Sandy Markwood (13:14):
You know, people with Down Syndrome and IDD are living longer, but transitioning from a disability network support to an aging network support and how we are going to ensure that that’s a seamless transition for them. So there’s lots of challenges out there as we look at meeting the needs of a diverse, older population. But I want to underline the fact that we really need to celebrate the fact that we have such a growing population of older adults in this country with huge assets to be able to contribute to their community. But we also know that as we age, there is a point where we need services and supports from our friends, from our family, from our community, and it’s so wonderful that the aging network is there to help provide that.

Jason Maciejewski (14:01):
I want to applaud USAging for the attention that you bring to diverse communities and high risk populations. I think having USAging as a forum and a place where the Area Agency on Aging Network can discuss these issues and learn from each other, different approaches and different strategies is an incredible value. And I really appreciate the work that you’ve led there. I want to turn to another aspect of the survey. The most recent survey found that 85% of area agencies on aging identify affordable housing for older adults is a major concern. What are some of the challenges older adults are facing when it comes to housing and what are the trends that you’re seeing out there?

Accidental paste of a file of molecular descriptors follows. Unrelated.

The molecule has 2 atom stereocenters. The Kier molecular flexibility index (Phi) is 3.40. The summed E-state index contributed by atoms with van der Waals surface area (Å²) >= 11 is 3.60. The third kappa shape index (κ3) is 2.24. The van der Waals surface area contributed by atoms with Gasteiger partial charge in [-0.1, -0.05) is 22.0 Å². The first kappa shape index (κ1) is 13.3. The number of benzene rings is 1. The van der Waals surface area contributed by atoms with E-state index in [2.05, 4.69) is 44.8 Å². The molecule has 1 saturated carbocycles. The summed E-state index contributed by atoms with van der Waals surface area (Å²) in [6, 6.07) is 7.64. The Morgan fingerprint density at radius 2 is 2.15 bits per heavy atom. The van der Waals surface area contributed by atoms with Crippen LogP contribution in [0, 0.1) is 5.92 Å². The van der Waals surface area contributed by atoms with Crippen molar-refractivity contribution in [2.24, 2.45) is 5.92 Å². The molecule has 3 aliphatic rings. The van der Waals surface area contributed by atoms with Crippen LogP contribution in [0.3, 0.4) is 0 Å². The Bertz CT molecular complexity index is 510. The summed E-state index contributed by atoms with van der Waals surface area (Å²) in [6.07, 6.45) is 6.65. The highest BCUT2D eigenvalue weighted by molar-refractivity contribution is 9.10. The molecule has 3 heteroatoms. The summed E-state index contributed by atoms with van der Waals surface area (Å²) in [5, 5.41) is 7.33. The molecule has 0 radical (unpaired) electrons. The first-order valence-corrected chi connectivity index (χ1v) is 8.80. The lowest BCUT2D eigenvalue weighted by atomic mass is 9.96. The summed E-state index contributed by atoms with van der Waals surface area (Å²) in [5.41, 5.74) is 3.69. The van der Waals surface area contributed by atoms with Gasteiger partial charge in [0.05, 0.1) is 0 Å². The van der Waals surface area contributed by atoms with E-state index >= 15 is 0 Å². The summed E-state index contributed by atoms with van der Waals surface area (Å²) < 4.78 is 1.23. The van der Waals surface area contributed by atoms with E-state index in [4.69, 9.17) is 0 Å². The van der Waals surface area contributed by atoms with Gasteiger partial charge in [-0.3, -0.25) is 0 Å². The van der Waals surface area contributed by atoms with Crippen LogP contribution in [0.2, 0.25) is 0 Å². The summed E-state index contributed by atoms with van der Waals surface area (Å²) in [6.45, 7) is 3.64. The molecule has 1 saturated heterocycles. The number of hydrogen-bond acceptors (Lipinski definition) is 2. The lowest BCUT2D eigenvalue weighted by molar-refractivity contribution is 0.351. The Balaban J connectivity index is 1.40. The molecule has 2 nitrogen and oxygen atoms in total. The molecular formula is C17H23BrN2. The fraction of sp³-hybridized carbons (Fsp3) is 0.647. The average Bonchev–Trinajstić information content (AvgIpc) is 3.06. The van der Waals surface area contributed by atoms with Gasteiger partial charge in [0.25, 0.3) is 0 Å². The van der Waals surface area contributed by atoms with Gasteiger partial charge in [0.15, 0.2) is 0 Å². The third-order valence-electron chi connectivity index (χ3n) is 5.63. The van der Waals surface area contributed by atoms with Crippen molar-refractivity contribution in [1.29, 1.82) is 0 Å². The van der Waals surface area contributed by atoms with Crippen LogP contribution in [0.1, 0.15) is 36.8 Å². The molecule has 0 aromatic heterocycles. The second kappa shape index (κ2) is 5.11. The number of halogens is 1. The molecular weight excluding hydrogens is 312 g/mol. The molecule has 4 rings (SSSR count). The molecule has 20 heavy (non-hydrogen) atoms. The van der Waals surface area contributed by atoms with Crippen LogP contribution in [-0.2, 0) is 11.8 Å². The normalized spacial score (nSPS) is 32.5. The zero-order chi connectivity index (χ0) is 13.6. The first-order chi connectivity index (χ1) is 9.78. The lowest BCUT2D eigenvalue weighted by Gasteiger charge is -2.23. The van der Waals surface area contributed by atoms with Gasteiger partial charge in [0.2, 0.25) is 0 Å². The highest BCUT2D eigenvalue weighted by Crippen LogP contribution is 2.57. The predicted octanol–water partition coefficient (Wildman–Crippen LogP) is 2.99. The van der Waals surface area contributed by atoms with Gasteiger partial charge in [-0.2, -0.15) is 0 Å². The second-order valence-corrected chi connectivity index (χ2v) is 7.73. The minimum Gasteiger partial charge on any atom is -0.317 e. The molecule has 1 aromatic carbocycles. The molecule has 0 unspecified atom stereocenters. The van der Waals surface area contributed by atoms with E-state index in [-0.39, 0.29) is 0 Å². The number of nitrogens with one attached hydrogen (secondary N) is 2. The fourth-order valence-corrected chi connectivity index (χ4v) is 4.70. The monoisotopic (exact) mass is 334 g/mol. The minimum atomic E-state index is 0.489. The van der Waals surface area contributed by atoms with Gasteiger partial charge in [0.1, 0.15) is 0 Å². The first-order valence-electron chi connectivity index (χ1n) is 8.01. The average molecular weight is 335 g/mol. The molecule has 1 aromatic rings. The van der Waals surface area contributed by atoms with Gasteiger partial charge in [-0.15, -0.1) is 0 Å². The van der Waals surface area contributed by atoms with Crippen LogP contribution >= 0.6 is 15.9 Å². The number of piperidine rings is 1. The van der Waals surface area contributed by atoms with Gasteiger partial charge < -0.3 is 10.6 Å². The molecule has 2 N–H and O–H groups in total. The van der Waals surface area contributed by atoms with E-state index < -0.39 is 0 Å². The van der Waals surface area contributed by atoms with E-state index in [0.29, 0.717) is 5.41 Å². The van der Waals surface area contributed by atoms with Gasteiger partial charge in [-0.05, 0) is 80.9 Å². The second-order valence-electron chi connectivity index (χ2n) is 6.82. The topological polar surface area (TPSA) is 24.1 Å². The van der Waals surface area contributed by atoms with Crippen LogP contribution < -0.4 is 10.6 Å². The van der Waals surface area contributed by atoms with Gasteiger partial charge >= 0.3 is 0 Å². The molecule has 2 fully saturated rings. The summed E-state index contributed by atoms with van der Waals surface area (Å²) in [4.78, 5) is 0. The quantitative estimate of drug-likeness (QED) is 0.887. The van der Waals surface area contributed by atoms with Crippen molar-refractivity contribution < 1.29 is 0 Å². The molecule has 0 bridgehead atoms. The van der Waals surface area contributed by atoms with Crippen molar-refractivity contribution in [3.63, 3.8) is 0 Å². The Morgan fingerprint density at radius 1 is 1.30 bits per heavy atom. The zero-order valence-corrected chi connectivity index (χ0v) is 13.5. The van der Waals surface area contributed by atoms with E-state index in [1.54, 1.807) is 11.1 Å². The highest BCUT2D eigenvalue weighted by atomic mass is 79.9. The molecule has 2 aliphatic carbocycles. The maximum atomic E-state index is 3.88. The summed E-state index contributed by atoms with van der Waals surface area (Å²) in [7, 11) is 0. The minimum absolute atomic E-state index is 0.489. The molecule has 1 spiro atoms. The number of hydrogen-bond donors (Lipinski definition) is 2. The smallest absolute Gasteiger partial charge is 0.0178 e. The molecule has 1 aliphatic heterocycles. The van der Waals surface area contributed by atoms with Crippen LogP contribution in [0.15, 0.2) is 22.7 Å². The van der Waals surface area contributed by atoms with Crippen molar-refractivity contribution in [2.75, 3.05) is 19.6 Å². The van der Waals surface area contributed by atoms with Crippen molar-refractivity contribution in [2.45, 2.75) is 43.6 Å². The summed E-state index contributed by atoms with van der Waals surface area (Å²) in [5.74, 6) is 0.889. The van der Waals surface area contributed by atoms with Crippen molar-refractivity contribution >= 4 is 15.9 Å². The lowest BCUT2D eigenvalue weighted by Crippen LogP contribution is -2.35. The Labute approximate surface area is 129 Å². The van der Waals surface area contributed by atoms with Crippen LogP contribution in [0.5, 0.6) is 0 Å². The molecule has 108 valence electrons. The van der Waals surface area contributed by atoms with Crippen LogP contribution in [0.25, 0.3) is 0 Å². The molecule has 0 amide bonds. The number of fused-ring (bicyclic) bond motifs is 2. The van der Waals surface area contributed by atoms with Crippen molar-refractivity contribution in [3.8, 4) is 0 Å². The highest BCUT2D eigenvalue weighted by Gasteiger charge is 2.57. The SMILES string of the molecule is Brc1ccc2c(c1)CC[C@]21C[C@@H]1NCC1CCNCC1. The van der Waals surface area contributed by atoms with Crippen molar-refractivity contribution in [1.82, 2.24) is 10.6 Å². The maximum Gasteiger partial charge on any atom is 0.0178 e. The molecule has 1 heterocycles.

Sandy Markwood (14:42):
Well, what we know, Jason, is that most older adults want to age in place in their home and in their community. And in doing that, for those people who want to age in their existing home, you know, their existing home may, they may face challenges in doing that over time. That most people’s homes were not constructed for home modifications that will be needed to ensure that people over their lifespan can safely live there. Very few homes are what is called visitable that have, you know, the wider entrances that have ramps or limited stairs that have grab bars in the bathroom that really, you know, as people age, maybe a necessary component to help them age safely in their home. So from an older adult’s perspective, you face in your home modifications and repairs that may need to be made to be able to ensure that you can live safely there.

Sandy Markwood (15:40):